- You can now visit the CONANP Reservations site and click Reserva aquí to login (you’ll have to hit this same button a second time after logging in)
- Even if you don’t speak Spanish, the data page is pretty straightforward:
- Área Natural Protegida = PN Iztaccíhuatl-Popocatépetl
- Tipo de actividad a realizar = Cumbre (summit)
- Número de acompañantes = number of people climbing WITH you (largest number you can enter here is ‘2’ for a maximum group size of 3 on a single reservation)
- Tipo de Vehiculo = type of vehicle
- Placa del Vehiculo = number plates on your car
- Fecha de ingreso = entry date
- Fecha de salida = exit date
- And then enter full names for all visitors under the section Registrar Acompañantes
- You’ll be able to download a PDF that looks like this:
- You’ll ALSO receive an email to download the full Visitor Registration Form. You can fill this out on your own OR bring it to the Visitor Centre and they’ll help you, just be aware that they do not speak any English!
Camping at Refugio del Grupo de los Cien
For those looking to split the climb into 2 days, there’s also camping about 3.5hrs up the trail at the very rustic Refugio del Grupo de los Cien (4,780m)— you can pitch a tent here or grab a spot inside the mountain hut for the night. There are ~15 bunks available for FREE on a first-come, first-served basis (no reservations), so you should not rely on this during busy weekends or holiday periods.
A free hut is a free hut, but I was rather unimpressed by Refugio del Grupo de los Cien, which is incredibly cramped, crawling with rats, and subject to constant noise as climbers come in and out at all hours to warm up during the ascent. This is a big part of the reason I recommend climbing Iztaccíhuatl in just 1 day— the hut is pretty dismal and there’s always the risk you won’t get a spot, in which case you’ll end up lugging your camping gear all the way up to 4,780m either way. Get a better sleep at La Joya and set off ~2/3am.
*Iztaccíhuatl: route description
The map below (credit to Luis Guerrero Martinez) is among the best visualisations I’ve seen of the climbing route up Iztaccíhuatl! From the trailhead and campsite at La Joya (in the bottom right corner of the map), an increasingly rough trail ascends over 4 portillos (saddles) to the Refugio del Grupo de los Cien mountain hut (marked simply as ‘Refugio’ on the map below).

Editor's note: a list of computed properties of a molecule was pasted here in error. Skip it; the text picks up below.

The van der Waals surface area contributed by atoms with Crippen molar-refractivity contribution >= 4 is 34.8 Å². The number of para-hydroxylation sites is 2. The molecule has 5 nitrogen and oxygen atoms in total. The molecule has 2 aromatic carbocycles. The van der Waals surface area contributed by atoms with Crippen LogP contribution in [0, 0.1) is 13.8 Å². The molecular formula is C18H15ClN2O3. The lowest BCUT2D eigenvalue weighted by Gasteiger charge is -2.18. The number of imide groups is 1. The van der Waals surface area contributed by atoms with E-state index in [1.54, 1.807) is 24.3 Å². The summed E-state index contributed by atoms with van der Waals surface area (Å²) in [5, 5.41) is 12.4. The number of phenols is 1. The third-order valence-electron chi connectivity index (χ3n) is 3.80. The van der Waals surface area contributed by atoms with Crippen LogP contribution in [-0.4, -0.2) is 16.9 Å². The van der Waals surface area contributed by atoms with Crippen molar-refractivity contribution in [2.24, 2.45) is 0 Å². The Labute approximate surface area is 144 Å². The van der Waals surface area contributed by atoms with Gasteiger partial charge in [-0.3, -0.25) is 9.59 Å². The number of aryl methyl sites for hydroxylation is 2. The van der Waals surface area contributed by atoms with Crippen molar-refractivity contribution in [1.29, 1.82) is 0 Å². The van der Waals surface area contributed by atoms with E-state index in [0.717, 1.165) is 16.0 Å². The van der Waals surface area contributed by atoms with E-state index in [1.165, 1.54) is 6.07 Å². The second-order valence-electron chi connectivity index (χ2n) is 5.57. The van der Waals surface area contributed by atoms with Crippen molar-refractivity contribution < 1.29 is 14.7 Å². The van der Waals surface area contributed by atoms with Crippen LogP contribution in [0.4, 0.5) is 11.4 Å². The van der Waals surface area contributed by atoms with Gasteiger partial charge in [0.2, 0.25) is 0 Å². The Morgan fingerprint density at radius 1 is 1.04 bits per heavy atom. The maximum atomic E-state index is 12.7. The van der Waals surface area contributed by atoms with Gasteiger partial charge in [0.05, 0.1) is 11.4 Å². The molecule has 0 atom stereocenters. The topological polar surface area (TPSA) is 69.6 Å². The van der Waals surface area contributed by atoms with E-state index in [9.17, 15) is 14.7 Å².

An even more challenging path leads from the hut up to the Sleeping Lady’s rodillas (knees), running the Arista del Sol (the Ridge of the Sun) across the glacier that covers her torso and up to the summit on her pecho (breast) at 5,230m.
Setting off from La Joya in the dark hours of the morning (I’d recommend a 3am start for this 10-14hrs climb), you’ll walk for a few minutes up a wide trail to the now-defunct carpark of La Joya II to connect with the Los Portillos trail.
From the trailhead, there’s about 20min of comfortable hiking to enjoy on a fairly clear trail before the route ramps up significantly and the path becomes littered with rocks. It is amazingly easy to get off the trail and lost in the grass and/or rocks in the dark, so I would HIGHLY recommend having a GPS route downloaded to your phone!
This marks the end of anything that could be considered ‘easy’ on Iztaccíhuatl— the next 3hrs are spent ascending the steep, rocky Los Portillo route (which you’ll invariably lose a dozen different times in the dark) up to the Refugio del Grupo de los Cien mountain hut.
It takes a little over an hour to ascend to the 1st portillo (saddle) and, during this time, you’ll have the sillouette of Iztaccíhuatl on your left (as in the top photo above). Crossing perpendicularly across the 1st saddle, the route then brings you onto the opposite side of the mountain, with Popocatépetl on your right and Iztaccíhuatl no longer in sight as you climb towards the 2nd (as in the photo just above).